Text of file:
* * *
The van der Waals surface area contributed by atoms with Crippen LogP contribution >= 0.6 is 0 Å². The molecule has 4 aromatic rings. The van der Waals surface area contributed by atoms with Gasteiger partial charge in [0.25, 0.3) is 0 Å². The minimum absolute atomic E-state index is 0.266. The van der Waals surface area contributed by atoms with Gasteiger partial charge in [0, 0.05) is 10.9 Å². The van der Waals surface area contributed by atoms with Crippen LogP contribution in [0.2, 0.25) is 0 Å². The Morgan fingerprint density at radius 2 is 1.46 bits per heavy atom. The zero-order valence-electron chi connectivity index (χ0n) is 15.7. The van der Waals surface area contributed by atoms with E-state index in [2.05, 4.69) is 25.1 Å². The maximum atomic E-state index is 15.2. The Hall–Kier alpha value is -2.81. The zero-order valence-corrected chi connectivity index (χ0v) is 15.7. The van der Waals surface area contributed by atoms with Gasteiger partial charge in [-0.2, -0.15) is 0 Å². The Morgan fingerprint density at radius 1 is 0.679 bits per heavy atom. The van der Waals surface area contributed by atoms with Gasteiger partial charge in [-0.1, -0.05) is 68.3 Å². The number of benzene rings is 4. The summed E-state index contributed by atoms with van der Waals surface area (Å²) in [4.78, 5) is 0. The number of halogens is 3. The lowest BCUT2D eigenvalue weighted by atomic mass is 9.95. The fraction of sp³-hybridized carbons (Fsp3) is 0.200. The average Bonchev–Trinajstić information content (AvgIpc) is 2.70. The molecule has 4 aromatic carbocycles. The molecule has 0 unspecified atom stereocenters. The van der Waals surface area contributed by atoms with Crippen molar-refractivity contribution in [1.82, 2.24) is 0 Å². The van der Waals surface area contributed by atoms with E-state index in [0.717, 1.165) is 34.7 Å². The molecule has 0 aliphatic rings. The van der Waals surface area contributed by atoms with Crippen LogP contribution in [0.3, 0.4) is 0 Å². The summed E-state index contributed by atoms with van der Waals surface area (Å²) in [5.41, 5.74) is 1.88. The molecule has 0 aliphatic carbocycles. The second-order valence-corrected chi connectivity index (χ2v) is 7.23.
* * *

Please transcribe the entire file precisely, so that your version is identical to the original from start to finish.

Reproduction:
The van der Waals surface area contributed by atoms with Crippen LogP contribution >= 0.6 is 0 Å². The molecule has 4 aromatic rings. The van der Waals surface area contributed by atoms with Gasteiger partial charge in [0.25, 0.3) is 0 Å². The minimum absolute atomic E-state index is 0.266. The van der Waals surface area contributed by atoms with Gasteiger partial charge in [0, 0.05) is 10.9 Å². The van der Waals surface area contributed by atoms with Crippen LogP contribution in [0.2, 0.25) is 0 Å². The Morgan fingerprint density at radius 2 is 1.46 bits per heavy atom. The zero-order valence-electron chi connectivity index (χ0n) is 15.7. The van der Waals surface area contributed by atoms with E-state index in [2.05, 4.69) is 25.1 Å². The maximum atomic E-state index is 15.2. The Hall–Kier alpha value is -2.81. The zero-order valence-corrected chi connectivity index (χ0v) is 15.7. The van der Waals surface area contributed by atoms with Gasteiger partial charge in [-0.2, -0.15) is 0 Å². The Morgan fingerprint density at radius 1 is 0.679 bits per heavy atom. The van der Waals surface area contributed by atoms with Gasteiger partial charge in [-0.1, -0.05) is 68.3 Å². The number of benzene rings is 4. The summed E-state index contributed by atoms with van der Waals surface area (Å²) in [4.78, 5) is 0. The number of halogens is 3. The lowest BCUT2D eigenvalue weighted by atomic mass is 9.95. The fraction of sp³-hybridized carbons (Fsp3) is 0.200. The average Bonchev–Trinajstić information content (AvgIpc) is 2.70. The molecule has 4 aromatic carbocycles. The molecule has 0 unspecified atom stereocenters. The van der Waals surface area contributed by atoms with Crippen molar-refractivity contribution in [1.82, 2.24) is 0 Å². The van der Waals surface area contributed by atoms with E-state index in [0.717, 1.165) is 34.7 Å². The molecule has 0 aliphatic rings. The van der Waals surface area contributed by atoms with Crippen LogP contribution in [0.3, 0.4) is 0 Å². The summed E-state index contributed by atoms with van der Waals surface area (Å²) in [5.41, 5.74) is 1.88. The molecule has 0 aliphatic carbocycles. The second-order valence-corrected chi connectivity index (χ2v) is 7.23.